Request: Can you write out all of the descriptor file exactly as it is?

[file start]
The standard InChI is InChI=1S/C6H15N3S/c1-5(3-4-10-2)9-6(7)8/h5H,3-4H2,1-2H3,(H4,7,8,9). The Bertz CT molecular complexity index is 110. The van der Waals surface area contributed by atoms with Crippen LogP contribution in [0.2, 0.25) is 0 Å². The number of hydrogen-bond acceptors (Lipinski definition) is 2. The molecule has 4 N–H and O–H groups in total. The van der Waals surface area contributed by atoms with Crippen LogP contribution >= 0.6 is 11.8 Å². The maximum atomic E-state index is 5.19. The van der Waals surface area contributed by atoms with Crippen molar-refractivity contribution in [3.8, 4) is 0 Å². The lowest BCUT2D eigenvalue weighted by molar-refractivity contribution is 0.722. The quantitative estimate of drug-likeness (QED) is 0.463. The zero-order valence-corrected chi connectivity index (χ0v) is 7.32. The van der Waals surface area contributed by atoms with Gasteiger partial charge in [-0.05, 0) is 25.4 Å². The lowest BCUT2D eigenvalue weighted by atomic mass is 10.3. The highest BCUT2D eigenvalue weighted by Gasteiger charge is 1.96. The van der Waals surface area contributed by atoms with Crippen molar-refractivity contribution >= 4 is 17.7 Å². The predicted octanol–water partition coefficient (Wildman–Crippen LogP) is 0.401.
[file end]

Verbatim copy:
The standard InChI is InChI=1S/C6H15N3S/c1-5(3-4-10-2)9-6(7)8/h5H,3-4H2,1-2H3,(H4,7,8,9). The Bertz CT molecular complexity index is 110. The van der Waals surface area contributed by atoms with Crippen LogP contribution in [0.2, 0.25) is 0 Å². The number of hydrogen-bond acceptors (Lipinski definition) is 2. The molecule has 4 N–H and O–H groups in total. The van der Waals surface area contributed by atoms with Crippen LogP contribution >= 0.6 is 11.8 Å². The maximum atomic E-state index is 5.19. The van der Waals surface area contributed by atoms with Crippen molar-refractivity contribution in [3.8, 4) is 0 Å². The lowest BCUT2D eigenvalue weighted by molar-refractivity contribution is 0.722. The quantitative estimate of drug-likeness (QED) is 0.463. The zero-order valence-corrected chi connectivity index (χ0v) is 7.32. The van der Waals surface area contributed by atoms with Gasteiger partial charge in [-0.05, 0) is 25.4 Å². The lowest BCUT2D eigenvalue weighted by atomic mass is 10.3. The highest BCUT2D eigenvalue weighted by Gasteiger charge is 1.96. The van der Waals surface area contributed by atoms with Crippen molar-refractivity contribution >= 4 is 17.7 Å². The predicted octanol–water partition coefficient (Wildman–Crippen LogP) is 0.401.